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What Causes Diarrhea?
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Viral infections cause most cases of diarrhea and are typically associated with mild-to-moderate symptoms with frequent, watery bowel movements, abdominal cramps, and a low-grade fever. Viral diarrhea generally lasts approximately 3 to 7 days.
The following are the common causes of diarrhea caused by viral infections:
Bacterial infections cause the more serious cases of diarrhea. Typically, infection with bacteria occurs after eating contaminated food or drinks (food poisoning). Bacterial infections also cause severe symptoms, often with vomiting, fever, and severe abdominal cramps or abdominal pain. Bowel movements occur frequently and may be watery and individuals may experience "explosive diarrhea" which is a very forceful, almost violent, expulsion of loose, watery stool along with gas.
The following are examples of diarrhea caused by bacterial infections:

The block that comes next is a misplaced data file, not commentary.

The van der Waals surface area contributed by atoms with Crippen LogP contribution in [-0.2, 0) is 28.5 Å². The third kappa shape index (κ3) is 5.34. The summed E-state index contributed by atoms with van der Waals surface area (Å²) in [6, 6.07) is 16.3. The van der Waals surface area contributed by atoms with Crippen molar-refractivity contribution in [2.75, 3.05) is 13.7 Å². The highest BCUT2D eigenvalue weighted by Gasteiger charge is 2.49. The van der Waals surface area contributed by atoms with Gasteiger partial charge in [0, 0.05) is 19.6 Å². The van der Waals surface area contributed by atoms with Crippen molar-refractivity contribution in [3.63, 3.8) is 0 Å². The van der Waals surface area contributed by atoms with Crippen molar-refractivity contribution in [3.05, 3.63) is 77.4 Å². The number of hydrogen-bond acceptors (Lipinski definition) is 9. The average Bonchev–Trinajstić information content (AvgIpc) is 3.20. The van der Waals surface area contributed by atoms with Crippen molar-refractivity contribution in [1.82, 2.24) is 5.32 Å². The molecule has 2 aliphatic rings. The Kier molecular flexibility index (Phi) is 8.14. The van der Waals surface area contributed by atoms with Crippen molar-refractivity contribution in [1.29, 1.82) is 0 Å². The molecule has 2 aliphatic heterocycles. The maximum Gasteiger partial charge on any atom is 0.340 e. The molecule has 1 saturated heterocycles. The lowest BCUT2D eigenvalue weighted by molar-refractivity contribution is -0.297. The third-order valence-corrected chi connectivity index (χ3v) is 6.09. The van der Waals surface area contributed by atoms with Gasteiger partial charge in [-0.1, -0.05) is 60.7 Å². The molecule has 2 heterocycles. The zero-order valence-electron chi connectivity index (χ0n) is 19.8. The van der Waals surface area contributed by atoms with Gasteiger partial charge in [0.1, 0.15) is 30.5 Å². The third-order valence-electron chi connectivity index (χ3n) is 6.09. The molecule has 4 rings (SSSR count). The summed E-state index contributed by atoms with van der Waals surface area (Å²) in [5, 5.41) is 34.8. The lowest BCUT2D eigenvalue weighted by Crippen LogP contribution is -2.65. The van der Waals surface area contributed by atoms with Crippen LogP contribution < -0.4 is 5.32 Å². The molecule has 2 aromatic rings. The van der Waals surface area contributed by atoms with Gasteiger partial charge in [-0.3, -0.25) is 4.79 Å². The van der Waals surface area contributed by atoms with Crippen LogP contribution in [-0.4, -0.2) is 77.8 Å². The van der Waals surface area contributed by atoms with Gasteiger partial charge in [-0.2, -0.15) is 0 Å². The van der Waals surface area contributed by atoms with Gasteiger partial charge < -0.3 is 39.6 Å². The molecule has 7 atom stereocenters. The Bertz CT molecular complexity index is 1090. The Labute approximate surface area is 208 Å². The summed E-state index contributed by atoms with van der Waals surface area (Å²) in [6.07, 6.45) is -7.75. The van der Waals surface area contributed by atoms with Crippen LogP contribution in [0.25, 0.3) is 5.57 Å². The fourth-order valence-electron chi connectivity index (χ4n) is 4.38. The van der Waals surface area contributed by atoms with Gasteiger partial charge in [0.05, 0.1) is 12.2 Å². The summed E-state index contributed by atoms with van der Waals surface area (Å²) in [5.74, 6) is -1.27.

Intestinal disorders or diseases including inflammatory bowel disease, irritable bowel syndrome (IBS), diverticulitis, microscopic colitis, and celiac disease, and malabsorption (trouble digesting certain nutrients) can cause diarrhea. Many of these disorders can cause the diarrhea to be yellow in color.
Reaction to certain medications can cause diarrhea including antibiotics, blood pressure medications, cancer drugs, gout medications, weight loss drugs, and antacids (especially those containing magnesium).
Intolerance or allergies to foods such as artificial sweeteners and lactose (the sugar found in milk) can cause diarrhea.
Alcohol abuse can cause diarrhea. Both binge drinking and chronic alcoholism may lead to loose stools.
Laxative abuse is one of the biggest self-induced causes of diarrhea, by taking too many laxatives, or taking them too frequently.
Diabetic diarrhea can be a complication of diabetes.
Radiation therapy or chemotherapy may cause loose stools and the diarrhea may last for up to three weeks after treatment ends.
Digestive surgery including stomach or intestinal surgery may cause diarrhea.
Running can cause diarrhea (sometimes referred to as "runner's trots"). This usually happens after longer distances over 10K or particularly hard runs.
Medically Reviewed by a Doctor on 9/11/2017
Bhupinder Anand, MD
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